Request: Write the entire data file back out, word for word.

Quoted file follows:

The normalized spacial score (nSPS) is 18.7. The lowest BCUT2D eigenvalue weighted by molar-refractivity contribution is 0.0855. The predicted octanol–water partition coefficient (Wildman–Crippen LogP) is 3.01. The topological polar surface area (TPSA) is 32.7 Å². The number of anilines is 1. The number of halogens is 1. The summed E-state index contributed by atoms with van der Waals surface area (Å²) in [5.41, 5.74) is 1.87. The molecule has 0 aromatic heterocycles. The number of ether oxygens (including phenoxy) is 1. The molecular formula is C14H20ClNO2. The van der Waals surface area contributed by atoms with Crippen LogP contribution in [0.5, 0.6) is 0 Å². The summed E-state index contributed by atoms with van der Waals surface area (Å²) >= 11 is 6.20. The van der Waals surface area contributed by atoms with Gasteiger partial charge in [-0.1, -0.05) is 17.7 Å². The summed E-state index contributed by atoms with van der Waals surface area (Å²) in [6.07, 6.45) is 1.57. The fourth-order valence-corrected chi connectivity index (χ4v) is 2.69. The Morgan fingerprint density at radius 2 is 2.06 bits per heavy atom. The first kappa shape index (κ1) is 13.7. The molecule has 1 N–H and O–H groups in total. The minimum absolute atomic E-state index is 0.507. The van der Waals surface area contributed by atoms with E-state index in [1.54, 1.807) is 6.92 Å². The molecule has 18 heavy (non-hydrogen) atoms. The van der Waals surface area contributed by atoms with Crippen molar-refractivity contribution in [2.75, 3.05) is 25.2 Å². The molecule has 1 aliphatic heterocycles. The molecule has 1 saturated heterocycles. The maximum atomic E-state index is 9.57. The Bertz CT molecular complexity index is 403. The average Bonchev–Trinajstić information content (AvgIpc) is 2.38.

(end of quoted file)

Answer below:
The normalized spacial score (nSPS) is 18.7. The lowest BCUT2D eigenvalue weighted by molar-refractivity contribution is 0.0855. The predicted octanol–water partition coefficient (Wildman–Crippen LogP) is 3.01. The topological polar surface area (TPSA) is 32.7 Å². The number of anilines is 1. The number of halogens is 1. The summed E-state index contributed by atoms with van der Waals surface area (Å²) in [5.41, 5.74) is 1.87. The molecule has 0 aromatic heterocycles. The number of ether oxygens (including phenoxy) is 1. The molecular formula is C14H20ClNO2. The van der Waals surface area contributed by atoms with Crippen LogP contribution in [0.5, 0.6) is 0 Å². The summed E-state index contributed by atoms with van der Waals surface area (Å²) >= 11 is 6.20. The van der Waals surface area contributed by atoms with Gasteiger partial charge in [-0.1, -0.05) is 17.7 Å². The summed E-state index contributed by atoms with van der Waals surface area (Å²) in [6.07, 6.45) is 1.57. The fourth-order valence-corrected chi connectivity index (χ4v) is 2.69. The Morgan fingerprint density at radius 2 is 2.06 bits per heavy atom. The first kappa shape index (κ1) is 13.7. The molecule has 1 N–H and O–H groups in total. The minimum absolute atomic E-state index is 0.507. The van der Waals surface area contributed by atoms with E-state index in [1.54, 1.807) is 6.92 Å². The molecule has 18 heavy (non-hydrogen) atoms. The van der Waals surface area contributed by atoms with Crippen molar-refractivity contribution in [2.75, 3.05) is 25.2 Å². The molecule has 1 aliphatic heterocycles. The molecule has 1 saturated heterocycles. The maximum atomic E-state index is 9.57. The Bertz CT molecular complexity index is 403. The average Bonchev–Trinajstić information content (AvgIpc) is 2.38.